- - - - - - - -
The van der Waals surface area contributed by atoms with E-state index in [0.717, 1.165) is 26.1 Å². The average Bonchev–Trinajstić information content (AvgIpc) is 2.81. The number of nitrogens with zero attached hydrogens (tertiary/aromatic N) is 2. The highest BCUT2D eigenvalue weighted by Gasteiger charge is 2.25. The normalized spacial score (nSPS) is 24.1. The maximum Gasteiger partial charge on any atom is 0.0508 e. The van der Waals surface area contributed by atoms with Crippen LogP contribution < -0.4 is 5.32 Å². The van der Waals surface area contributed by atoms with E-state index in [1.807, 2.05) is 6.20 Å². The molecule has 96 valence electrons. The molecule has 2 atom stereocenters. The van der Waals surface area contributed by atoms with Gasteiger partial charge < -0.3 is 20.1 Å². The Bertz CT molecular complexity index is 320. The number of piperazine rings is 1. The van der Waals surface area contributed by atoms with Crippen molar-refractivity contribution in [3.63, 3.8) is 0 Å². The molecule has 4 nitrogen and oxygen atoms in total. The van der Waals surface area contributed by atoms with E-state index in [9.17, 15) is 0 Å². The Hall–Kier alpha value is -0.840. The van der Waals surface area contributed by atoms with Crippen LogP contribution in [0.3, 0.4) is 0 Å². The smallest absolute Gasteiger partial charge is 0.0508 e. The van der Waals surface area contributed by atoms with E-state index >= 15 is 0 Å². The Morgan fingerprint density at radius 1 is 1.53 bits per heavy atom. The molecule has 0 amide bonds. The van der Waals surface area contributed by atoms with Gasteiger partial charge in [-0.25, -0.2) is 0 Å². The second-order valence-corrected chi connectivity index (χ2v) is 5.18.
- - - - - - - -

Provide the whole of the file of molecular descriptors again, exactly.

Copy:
The van der Waals surface area contributed by atoms with E-state index in [0.717, 1.165) is 26.1 Å². The average Bonchev–Trinajstić information content (AvgIpc) is 2.81. The number of nitrogens with zero attached hydrogens (tertiary/aromatic N) is 2. The highest BCUT2D eigenvalue weighted by Gasteiger charge is 2.25. The normalized spacial score (nSPS) is 24.1. The maximum Gasteiger partial charge on any atom is 0.0508 e. The van der Waals surface area contributed by atoms with Crippen LogP contribution < -0.4 is 5.32 Å². The van der Waals surface area contributed by atoms with E-state index in [1.807, 2.05) is 6.20 Å². The molecule has 96 valence electrons. The molecule has 2 atom stereocenters. The van der Waals surface area contributed by atoms with Gasteiger partial charge < -0.3 is 20.1 Å². The Bertz CT molecular complexity index is 320. The number of piperazine rings is 1. The van der Waals surface area contributed by atoms with Crippen molar-refractivity contribution in [3.63, 3.8) is 0 Å². The molecule has 4 nitrogen and oxygen atoms in total. The van der Waals surface area contributed by atoms with E-state index in [9.17, 15) is 0 Å². The Hall–Kier alpha value is -0.840. The van der Waals surface area contributed by atoms with Crippen LogP contribution in [0.3, 0.4) is 0 Å². The smallest absolute Gasteiger partial charge is 0.0508 e. The van der Waals surface area contributed by atoms with E-state index >= 15 is 0 Å². The Morgan fingerprint density at radius 1 is 1.53 bits per heavy atom. The molecule has 0 amide bonds. The van der Waals surface area contributed by atoms with Gasteiger partial charge in [-0.25, -0.2) is 0 Å². The second-order valence-corrected chi connectivity index (χ2v) is 5.18.